II. MARJANE SATRAPI
Many of us remember our lives in pictures. So does Marjane Satrapi. Over the last decade, the Iranian author, illustrator, and filmmaker has received international acclaim for raising the profile of the graphic novel, a medium that can pack a powerful punch without a single "POW!" By turns humorous and haunting, her breakout autobiographical work, Persepolis, chronicled Satrapi's turbulent youth before and after the rise of the Islamic republic. Now based in France, Satrapi has since adapted Persepolis into an Oscar-nominated animated film and published additional graphic works, including Chicken with Plums, which depicts the final days of her musically gifted great-uncle, Nasser Ali Khan.
We caught up with Satrapi to discuss her life, her love of drawing, and the present state of her homeland. But you can catch up with her yourself at An Evening with Artist, Author, and Filmmaker Marjane Satrapi. On April 25 and 26, she'll make a rare stateside appearance at the Museum of Fine Arts, giving two 6:30 p.m. lectures about her fascinating life and work.
When did you begin drawing? And when did you decide to tell the story of Persepolis visually?
Well, everybody draws as children, but at the age of 10, 45 percent usually stop - kind of like natural selection. I've always been drawing, never really finished. I began Persepolis five years after I moved to France to put a face on Iranian people, because there are so many misunderstandings and prejudices.
Your illustrating style is both impressionistic and stark, like a newspaper cartoon.
For Persepolis, I tried to write via drawing. Knowing that I was going to make a story full of words, it was extremely important to go slow and sober. Too much text and too much detail make reading complicated. Visual reactions are most important. When you draw a face that expresses something, no matter where you come from, it means the same to everyone.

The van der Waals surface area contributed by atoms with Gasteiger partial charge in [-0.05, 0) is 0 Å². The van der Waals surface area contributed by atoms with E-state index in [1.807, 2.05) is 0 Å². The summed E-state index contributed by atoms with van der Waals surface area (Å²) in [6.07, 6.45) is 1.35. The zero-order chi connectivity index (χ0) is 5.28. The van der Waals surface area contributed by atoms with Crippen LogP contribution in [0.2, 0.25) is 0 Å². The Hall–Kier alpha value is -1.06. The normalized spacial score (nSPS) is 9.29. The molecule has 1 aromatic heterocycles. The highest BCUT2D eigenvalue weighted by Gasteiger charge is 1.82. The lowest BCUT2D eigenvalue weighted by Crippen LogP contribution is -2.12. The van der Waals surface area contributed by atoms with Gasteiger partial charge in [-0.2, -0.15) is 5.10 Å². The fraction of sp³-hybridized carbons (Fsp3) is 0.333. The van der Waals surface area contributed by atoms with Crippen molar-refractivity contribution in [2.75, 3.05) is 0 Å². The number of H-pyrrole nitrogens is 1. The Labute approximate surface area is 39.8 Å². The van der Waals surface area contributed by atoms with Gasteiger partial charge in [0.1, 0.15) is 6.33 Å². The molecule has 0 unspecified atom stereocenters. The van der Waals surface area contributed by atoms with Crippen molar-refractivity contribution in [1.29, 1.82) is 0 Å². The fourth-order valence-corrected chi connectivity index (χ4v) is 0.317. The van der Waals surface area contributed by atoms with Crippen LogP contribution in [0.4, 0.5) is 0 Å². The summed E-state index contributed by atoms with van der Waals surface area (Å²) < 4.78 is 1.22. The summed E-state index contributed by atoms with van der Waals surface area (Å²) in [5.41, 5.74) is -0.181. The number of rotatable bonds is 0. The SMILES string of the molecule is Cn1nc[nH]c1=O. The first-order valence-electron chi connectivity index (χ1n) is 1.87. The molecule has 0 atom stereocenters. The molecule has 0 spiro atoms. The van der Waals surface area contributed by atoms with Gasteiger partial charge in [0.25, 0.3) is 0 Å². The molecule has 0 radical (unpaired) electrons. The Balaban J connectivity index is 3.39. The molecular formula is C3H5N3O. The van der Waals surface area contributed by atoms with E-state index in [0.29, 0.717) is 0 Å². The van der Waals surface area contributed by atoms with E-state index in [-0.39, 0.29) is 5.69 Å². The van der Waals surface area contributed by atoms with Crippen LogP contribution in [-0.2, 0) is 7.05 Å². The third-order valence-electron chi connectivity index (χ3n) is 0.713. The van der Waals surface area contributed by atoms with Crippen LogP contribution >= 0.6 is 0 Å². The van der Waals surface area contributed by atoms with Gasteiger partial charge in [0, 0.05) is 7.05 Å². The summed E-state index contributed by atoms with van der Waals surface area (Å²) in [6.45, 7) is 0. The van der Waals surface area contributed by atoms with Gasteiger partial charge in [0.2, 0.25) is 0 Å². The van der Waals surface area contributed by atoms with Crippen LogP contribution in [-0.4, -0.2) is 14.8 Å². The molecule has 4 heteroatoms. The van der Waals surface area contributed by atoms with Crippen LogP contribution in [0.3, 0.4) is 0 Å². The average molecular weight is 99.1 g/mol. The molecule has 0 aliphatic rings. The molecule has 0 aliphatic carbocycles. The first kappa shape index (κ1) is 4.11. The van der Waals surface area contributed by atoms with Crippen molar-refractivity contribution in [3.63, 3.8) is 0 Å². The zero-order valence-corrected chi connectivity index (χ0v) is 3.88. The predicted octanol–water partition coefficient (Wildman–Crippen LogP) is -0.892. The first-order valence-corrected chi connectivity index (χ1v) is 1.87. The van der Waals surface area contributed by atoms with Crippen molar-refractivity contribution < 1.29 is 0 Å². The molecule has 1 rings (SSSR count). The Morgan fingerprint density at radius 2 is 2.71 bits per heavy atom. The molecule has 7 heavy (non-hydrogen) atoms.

What are the advantages of telling a story like Persepolis in a graphic-novel format?
In today's world, images have more power. Before me, Art Spiegelman did something great with Maus, which was a big revelation for me: that graphic novels could be more than superhero stories. With Persepolis, I thought maybe 300 people would be interested and feel sorry about this girl and have a good Christian conscience and that would be it. I could never have even imagined a reception like this.
What are some of your favorite comics?
As a child, my favorites were Batman and Dracula. I loved Gotham City and all its dark heroes.
Persepolis deals largely with the repression and loss experienced by those who lived under both the Shah and the Islamists. Was it painful to revisit your experiences?
Of course! I had to redraw some pages five times after crying over the ink, but that was what I owed to my county. Humans survive because they can forget. I had to go really deep to remember how I was feeling at age 16. But at the same time, I try not to complain. I live a good life now, so if I complain, what does the other 99 percent of the world do?
When was the last time you visited Iran?
Twelve years ago. It's a country of contradictions, but for me, there's nothing abnormal about that because I've lived there. I have nostalgia for Iran. The revolution and the war were shocking, yes, but you get used to things like that. We have more power than we think as human beings. After six months, we learned to deal with war.
Many people will no doubt come away from Persepolis understanding that there is an underreported yearning for democracy in modern Iran. How would you respond to those officials who have suggested "exporting" democracy through military action against the current regime?
People have to look at history, because it repeats itself forever. Just look at the way George Bush attacked Iraq. The outcome is not only bad, but has always made the situation worse. It has never solved anything. It will be the people who want to make change who are killed. . . .It's ridiculous: "bringing" democracy by bombing countries, like it's a color of paint.